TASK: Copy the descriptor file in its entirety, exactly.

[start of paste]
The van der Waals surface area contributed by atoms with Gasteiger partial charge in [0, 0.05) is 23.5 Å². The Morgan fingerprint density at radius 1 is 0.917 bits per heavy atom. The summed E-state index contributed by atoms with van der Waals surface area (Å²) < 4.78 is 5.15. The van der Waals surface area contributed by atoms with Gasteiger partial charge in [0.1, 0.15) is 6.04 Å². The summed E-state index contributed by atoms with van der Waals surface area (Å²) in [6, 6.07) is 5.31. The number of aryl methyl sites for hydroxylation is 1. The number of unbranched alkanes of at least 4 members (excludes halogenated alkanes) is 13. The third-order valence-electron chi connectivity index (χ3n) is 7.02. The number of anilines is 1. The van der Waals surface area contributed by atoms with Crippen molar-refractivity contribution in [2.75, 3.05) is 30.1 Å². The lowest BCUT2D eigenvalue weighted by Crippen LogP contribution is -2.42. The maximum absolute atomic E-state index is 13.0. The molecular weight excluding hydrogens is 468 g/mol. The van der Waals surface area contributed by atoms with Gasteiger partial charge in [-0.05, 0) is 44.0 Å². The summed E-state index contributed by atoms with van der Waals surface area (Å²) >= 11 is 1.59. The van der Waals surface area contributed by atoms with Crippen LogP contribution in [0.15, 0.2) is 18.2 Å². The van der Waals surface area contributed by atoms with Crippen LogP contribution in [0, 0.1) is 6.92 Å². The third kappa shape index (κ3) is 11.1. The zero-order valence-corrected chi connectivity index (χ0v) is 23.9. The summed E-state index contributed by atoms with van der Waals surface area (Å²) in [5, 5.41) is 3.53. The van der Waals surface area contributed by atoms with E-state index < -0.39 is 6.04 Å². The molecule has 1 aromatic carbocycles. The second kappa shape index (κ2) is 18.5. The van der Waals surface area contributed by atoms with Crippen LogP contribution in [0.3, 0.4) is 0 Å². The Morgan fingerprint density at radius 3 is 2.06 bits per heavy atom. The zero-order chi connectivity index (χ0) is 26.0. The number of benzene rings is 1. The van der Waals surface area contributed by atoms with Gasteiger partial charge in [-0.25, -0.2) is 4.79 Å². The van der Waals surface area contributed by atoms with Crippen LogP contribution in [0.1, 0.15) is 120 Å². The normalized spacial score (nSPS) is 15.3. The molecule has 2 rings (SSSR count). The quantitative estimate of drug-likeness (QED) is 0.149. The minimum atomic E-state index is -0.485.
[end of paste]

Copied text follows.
The van der Waals surface area contributed by atoms with Gasteiger partial charge in [0, 0.05) is 23.5 Å². The Morgan fingerprint density at radius 1 is 0.917 bits per heavy atom. The summed E-state index contributed by atoms with van der Waals surface area (Å²) < 4.78 is 5.15. The van der Waals surface area contributed by atoms with Gasteiger partial charge in [0.1, 0.15) is 6.04 Å². The summed E-state index contributed by atoms with van der Waals surface area (Å²) in [6, 6.07) is 5.31. The number of aryl methyl sites for hydroxylation is 1. The number of unbranched alkanes of at least 4 members (excludes halogenated alkanes) is 13. The third-order valence-electron chi connectivity index (χ3n) is 7.02. The number of anilines is 1. The van der Waals surface area contributed by atoms with Crippen molar-refractivity contribution in [2.75, 3.05) is 30.1 Å². The lowest BCUT2D eigenvalue weighted by Crippen LogP contribution is -2.42. The maximum absolute atomic E-state index is 13.0. The molecular weight excluding hydrogens is 468 g/mol. The van der Waals surface area contributed by atoms with Gasteiger partial charge in [-0.05, 0) is 44.0 Å². The summed E-state index contributed by atoms with van der Waals surface area (Å²) >= 11 is 1.59. The van der Waals surface area contributed by atoms with Crippen LogP contribution in [0.15, 0.2) is 18.2 Å². The van der Waals surface area contributed by atoms with Crippen LogP contribution in [0, 0.1) is 6.92 Å². The third kappa shape index (κ3) is 11.1. The zero-order valence-corrected chi connectivity index (χ0v) is 23.9. The summed E-state index contributed by atoms with van der Waals surface area (Å²) in [5, 5.41) is 3.53. The van der Waals surface area contributed by atoms with E-state index < -0.39 is 6.04 Å². The molecule has 1 aromatic carbocycles. The second kappa shape index (κ2) is 18.5. The van der Waals surface area contributed by atoms with Crippen LogP contribution in [0.3, 0.4) is 0 Å². The Morgan fingerprint density at radius 3 is 2.06 bits per heavy atom. The zero-order chi connectivity index (χ0) is 26.0. The number of benzene rings is 1. The van der Waals surface area contributed by atoms with Gasteiger partial charge in [-0.25, -0.2) is 4.79 Å². The van der Waals surface area contributed by atoms with Crippen LogP contribution in [0.1, 0.15) is 120 Å². The normalized spacial score (nSPS) is 15.3. The molecule has 2 rings (SSSR count). The quantitative estimate of drug-likeness (QED) is 0.149. The minimum atomic E-state index is -0.485.